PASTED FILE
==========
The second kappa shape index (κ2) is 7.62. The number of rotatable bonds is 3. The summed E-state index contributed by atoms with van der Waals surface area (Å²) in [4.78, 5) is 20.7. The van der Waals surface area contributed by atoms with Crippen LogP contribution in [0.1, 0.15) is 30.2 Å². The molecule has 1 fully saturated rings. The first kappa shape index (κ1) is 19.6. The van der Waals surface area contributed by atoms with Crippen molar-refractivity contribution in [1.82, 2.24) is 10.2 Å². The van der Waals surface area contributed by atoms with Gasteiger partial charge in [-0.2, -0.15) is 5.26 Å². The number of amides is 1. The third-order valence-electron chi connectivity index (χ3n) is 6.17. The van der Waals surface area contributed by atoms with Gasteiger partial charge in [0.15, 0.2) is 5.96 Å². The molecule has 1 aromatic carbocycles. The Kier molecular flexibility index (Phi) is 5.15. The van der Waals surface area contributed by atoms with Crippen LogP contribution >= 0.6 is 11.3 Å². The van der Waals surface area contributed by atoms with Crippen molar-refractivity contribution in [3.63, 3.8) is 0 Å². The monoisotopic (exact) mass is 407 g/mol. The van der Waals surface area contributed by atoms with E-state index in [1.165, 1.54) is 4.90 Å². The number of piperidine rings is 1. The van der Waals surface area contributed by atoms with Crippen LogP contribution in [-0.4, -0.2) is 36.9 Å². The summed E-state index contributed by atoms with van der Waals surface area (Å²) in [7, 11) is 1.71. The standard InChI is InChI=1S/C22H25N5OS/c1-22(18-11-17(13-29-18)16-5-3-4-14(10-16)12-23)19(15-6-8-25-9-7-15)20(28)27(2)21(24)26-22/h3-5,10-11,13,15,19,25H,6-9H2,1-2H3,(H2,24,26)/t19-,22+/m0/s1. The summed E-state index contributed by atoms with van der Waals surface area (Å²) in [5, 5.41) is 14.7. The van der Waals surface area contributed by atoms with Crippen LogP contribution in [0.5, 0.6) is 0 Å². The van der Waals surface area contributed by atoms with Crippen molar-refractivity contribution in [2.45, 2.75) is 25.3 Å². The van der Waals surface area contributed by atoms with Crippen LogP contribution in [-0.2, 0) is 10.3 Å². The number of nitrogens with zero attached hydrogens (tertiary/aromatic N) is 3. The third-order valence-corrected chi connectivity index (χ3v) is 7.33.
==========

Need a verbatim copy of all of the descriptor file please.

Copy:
The second kappa shape index (κ2) is 7.62. The number of rotatable bonds is 3. The summed E-state index contributed by atoms with van der Waals surface area (Å²) in [4.78, 5) is 20.7. The van der Waals surface area contributed by atoms with Crippen LogP contribution in [0.1, 0.15) is 30.2 Å². The molecule has 1 fully saturated rings. The first kappa shape index (κ1) is 19.6. The van der Waals surface area contributed by atoms with Crippen molar-refractivity contribution in [1.82, 2.24) is 10.2 Å². The van der Waals surface area contributed by atoms with Gasteiger partial charge in [-0.2, -0.15) is 5.26 Å². The number of amides is 1. The third-order valence-electron chi connectivity index (χ3n) is 6.17. The van der Waals surface area contributed by atoms with Gasteiger partial charge in [0.15, 0.2) is 5.96 Å². The molecule has 1 aromatic carbocycles. The Kier molecular flexibility index (Phi) is 5.15. The van der Waals surface area contributed by atoms with Crippen LogP contribution >= 0.6 is 11.3 Å². The van der Waals surface area contributed by atoms with Crippen molar-refractivity contribution in [3.63, 3.8) is 0 Å². The monoisotopic (exact) mass is 407 g/mol. The van der Waals surface area contributed by atoms with E-state index in [1.165, 1.54) is 4.90 Å². The number of piperidine rings is 1. The van der Waals surface area contributed by atoms with Crippen LogP contribution in [-0.4, -0.2) is 36.9 Å². The summed E-state index contributed by atoms with van der Waals surface area (Å²) in [7, 11) is 1.71. The standard InChI is InChI=1S/C22H25N5OS/c1-22(18-11-17(13-29-18)16-5-3-4-14(10-16)12-23)19(15-6-8-25-9-7-15)20(28)27(2)21(24)26-22/h3-5,10-11,13,15,19,25H,6-9H2,1-2H3,(H2,24,26)/t19-,22+/m0/s1. The summed E-state index contributed by atoms with van der Waals surface area (Å²) in [5, 5.41) is 14.7. The van der Waals surface area contributed by atoms with Crippen LogP contribution in [0.5, 0.6) is 0 Å². The van der Waals surface area contributed by atoms with Crippen molar-refractivity contribution in [2.45, 2.75) is 25.3 Å². The van der Waals surface area contributed by atoms with Crippen LogP contribution in [-0.2, 0) is 10.3 Å². The number of nitrogens with zero attached hydrogens (tertiary/aromatic N) is 3. The third-order valence-corrected chi connectivity index (χ3v) is 7.33.